“Alamak, it’s that Ed Saranwrap! I love his music!”
Did you miss the hearing about the lives of Nick Young’s crazy rich family and friends?
Well, I am about to give you a brief recap of the events of Rich People Problems. Trigger warning for depiction of attempted suicide during part three, the last few pages of chapter 15.
Su Yi has a heart attack, and all of Nick’s relatives fly out to Singapore to see her while she is in recovery. Nick hesitates because he is still traumatized by his grandmother’s attempt to break up his relationship with Rachel. However, Rachel convinces Nick to make amends because his grandmother is not expected to recover. After hearing the news, Eddie Cheng, Nick’s cousin, becomes the devoted grandson to ensure that Su Yi will leave him Tyersall Park when she passes.
Meanwhile, Astrid and Charlie are both going through very public divorces while also dating in secret. Michael will not let Astrid live happily ever after with a man who actually cherishes her, and he demands five billion for their divorce settlement. Michael does not need the money he is just petty.
Concurrently, Kitty Pong, now known as Mrs. Bing, starts a petty war with her stepdaughter, Colette Bing. Although Colette appears to be unaware that the two are feuding. Tension only escalates once Kitty learns that Colette received five billion dollars in the divorce settlement between her parents.
A majority of Rich People problems is told through Nick’s POV. The moment Nick arrives, it is a struggle for him to see his grandmother because everyone is convinced that Nick’s presence will send Su Yi into cardiac arrest. Thanks to Eddie, who started the rumor and convinced himself that he will be the new owner of Tyersall Park. Nonetheless, Nick finds a way to see his grandmother and make amends.
I am happy that Nick received closure from his grandmother as well as an apology for her actions in the previous novels.
Eddie is, of course, an asshole to his family as usual and he is convinced that his grandmother will leave him her house. He is delusional, of course, none of the characters can stand Eddie, especially his grandmother.
Astrid takes a lot of hits in this novel. I thought her story had come to a close when she decided to leave her manipulated husband but, in this book, she has to juggle her ex, Charlie’s ex, as well as her parent’s disapproval over Charlie Wu. Astrid’s parents suck, Eleanor’s personality is tamed compared to both of Astrid’s parents. I thought they would be happy that Astrid left an abusive environment behind, but they were angrier that she chose to date Charlie Wu. Her parents cared more about their social status than their daughter’s happiness and well-being. As a result, of all the toxicity, Astrid ends up rediscovering herself and becomes an even better person. I was skeptical about this new change since Astrid is already awesome but turns out she has lived a lot of her life trying to please her parents, hence her first breakup with Charlie. The conclusion of Astrid’s story made me happy even though the plot twist was unexpected I felt that it resolved everything for Astrid and Charlie.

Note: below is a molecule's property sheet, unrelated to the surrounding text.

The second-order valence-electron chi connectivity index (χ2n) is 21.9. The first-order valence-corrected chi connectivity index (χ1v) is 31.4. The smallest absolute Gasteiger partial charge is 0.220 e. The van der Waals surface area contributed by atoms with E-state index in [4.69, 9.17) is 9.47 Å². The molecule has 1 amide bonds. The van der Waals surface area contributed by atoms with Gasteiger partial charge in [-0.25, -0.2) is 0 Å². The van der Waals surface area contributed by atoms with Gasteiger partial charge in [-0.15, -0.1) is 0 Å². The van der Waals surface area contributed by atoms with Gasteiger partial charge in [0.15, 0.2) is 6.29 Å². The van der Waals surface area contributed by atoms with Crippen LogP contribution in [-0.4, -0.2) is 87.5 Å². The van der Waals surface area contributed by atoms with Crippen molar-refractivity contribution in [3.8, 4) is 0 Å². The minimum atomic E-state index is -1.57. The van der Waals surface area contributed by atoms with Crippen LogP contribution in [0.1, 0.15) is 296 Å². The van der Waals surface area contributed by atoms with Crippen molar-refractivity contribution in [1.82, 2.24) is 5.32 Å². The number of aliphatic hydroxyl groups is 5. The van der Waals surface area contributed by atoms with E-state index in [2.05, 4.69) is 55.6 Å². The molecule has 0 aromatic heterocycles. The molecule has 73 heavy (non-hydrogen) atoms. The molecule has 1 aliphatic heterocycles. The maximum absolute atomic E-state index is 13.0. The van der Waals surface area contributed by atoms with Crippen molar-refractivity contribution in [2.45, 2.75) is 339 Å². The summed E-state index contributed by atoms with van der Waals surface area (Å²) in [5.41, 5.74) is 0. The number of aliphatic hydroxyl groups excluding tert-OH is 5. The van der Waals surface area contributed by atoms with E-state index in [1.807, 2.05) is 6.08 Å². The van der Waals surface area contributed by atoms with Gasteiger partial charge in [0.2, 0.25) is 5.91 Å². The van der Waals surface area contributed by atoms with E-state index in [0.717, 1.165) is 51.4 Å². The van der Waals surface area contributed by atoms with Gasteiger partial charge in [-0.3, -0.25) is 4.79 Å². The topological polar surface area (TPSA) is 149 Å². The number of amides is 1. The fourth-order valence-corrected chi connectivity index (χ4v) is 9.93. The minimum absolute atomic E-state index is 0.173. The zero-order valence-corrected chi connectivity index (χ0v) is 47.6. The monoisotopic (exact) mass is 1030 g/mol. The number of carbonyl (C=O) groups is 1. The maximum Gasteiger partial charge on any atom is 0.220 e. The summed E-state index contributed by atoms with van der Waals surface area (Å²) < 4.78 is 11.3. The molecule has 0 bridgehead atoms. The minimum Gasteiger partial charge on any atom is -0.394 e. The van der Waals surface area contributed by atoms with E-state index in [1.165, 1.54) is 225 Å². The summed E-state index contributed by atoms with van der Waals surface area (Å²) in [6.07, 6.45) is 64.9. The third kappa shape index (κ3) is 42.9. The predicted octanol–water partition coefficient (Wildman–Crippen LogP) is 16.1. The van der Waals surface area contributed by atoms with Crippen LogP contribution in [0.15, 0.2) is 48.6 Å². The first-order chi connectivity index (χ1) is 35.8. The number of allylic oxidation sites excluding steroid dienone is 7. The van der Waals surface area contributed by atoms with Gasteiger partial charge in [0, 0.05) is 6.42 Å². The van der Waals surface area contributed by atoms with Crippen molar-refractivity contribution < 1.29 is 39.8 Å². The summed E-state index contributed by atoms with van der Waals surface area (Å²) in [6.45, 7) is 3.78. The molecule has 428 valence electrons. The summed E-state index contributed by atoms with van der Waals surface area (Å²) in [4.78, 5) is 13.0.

I was surprised that we got to see more of Kitty Pong’s life. I like Kitty, but I did not expect to hear more about her in this book. I thought her story ended once she decided to marry Jack. I felt that Kitty’s story continued to keep Colette relevant and I did not care to hear about either of them I was more invested in the lives of the other characters, even Eddie, who I have hated since the first book.
I also enjoyed that we were able to hear a lot about Su Yi’s past and how exactly she came to live in Tyersall park as well as what she did for Singapore during the war. I thought her story was fascinating, but I wish we had gotten more details about her earlier life. That could have been a cool prequel.
Rich People Problems also gives us some more Carlton plot which I was happy to see. Carlton is an interesting character; he is not as down to earth as Nick, but he has a good heart. Plus, he gets a new love interest! I was happy to see he overcame his trauma from the previous book.
Overall, Rich People problems did a good job to wrap up the series, and most of the characters ended up with a happily ever after.
Before I go, I wanted to bring attention to what is happening with the The Crazy Rich Asians movies. The wage gap is ridiculous and gross. I want to see these movies made but I want them done correctly.
Until next time continue Living in Libros,